Step 3: Bring Acceptable Identification
For the purposes of acknowledgement or having a signature witnessed, bring multiple forms of ID for the notary to use when verifying your identity. This includes things like your driver’s license, passport, birth certificate, etc. In some cases, you may also be able to bring a credible identifying witness that can prove your identity to the notary.
In some states, there may be varying rules surrounding who can act as a credible witness. In Florida and California, for example, a credible identifying witness may not be someone who has a financial interest in the transaction related to the notarization. This means that family members often do not qualify as witnesses.
Step 4: Be Sure The Name On The ID Matches The Name On The Document
Before presenting your documents and identification to the notary, check that the name on your ID matches the name on the document you’re having notarized. If you’ve recently changed your first name, middle name or surname and your ID does not match the name on your documents, the notary will be unable to certify them.
Step 5: Ensure That Every Signer Is Present
Before meeting with a notary, you should also make sure everyone who is signing or has signed the documents is present. If a party’s signature is being certified, they must be there in person with the notary.
Step 6: Make Sure The Notary Stamps The Document
Once the notarization is complete, the notary will sign and stamp your document to legitimize it. While it’s unlikely your notary will forget this important final step, it doesn’t hurt to check the documents before you leave.
Step 7: Pay Fees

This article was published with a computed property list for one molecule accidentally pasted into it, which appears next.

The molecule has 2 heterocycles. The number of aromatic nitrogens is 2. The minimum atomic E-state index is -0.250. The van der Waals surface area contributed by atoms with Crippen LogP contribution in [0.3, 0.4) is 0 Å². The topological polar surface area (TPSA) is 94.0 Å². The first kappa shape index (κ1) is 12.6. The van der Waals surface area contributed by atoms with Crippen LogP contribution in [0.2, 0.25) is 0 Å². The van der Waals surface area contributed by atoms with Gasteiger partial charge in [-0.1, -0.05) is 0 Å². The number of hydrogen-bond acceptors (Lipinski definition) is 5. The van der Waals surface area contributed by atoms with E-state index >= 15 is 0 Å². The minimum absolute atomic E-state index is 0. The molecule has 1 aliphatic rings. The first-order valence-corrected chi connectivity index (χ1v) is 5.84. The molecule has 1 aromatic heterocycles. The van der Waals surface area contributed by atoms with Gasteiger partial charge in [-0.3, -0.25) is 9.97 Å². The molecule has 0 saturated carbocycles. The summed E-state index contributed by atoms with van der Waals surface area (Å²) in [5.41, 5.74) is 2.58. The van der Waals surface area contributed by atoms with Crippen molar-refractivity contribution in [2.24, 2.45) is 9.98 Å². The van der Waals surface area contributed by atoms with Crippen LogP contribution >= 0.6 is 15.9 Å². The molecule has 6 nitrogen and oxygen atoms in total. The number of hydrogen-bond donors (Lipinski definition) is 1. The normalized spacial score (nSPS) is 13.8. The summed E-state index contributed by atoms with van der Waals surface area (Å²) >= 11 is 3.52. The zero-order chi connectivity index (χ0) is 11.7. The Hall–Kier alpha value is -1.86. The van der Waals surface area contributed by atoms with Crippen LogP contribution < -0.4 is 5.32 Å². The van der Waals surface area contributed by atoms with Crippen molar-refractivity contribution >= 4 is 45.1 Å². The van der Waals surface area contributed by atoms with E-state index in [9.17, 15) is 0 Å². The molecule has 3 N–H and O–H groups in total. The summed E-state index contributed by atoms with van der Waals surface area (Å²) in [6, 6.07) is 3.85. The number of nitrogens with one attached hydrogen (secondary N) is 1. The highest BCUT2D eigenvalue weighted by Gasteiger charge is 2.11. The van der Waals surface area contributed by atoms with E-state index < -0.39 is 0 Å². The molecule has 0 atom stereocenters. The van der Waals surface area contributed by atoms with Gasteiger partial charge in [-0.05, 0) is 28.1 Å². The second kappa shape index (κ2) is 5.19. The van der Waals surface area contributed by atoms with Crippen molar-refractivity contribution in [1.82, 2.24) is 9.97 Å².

Finally, after all the notarial services you needed are complete, you can pay the associated fees. If you’re closing on a home loan, these fees will likely be a part of the closing costs you pay on your closing date.
Where Can You Get Something Notarized?
We named a few places you might look to get something notarized earlier, but here are additional places that could have notary services or resources:
- Credit unions
- A hospital
- A university
- The post office
- A lawyer’s office
- An accountant’s office
- A package delivery store such as the UPS Store
The Bottom Line
Notaries are vital to the closing process because they make sure all documents are signed correctly and by the right parties, thus keeping the title of the property free of future issues. Beyond helping complete a home sale, notaries also help legitimize signatures and documents for many other purposes too, like writing up a will or living trust. Odds are, if you’re signing an important legal document, you’ll need to have it notarized.
Researching notaries to prepare for your future closing day? If you’re ready to buy a home, you can start the home loan process online with Rocket Mortgage® today.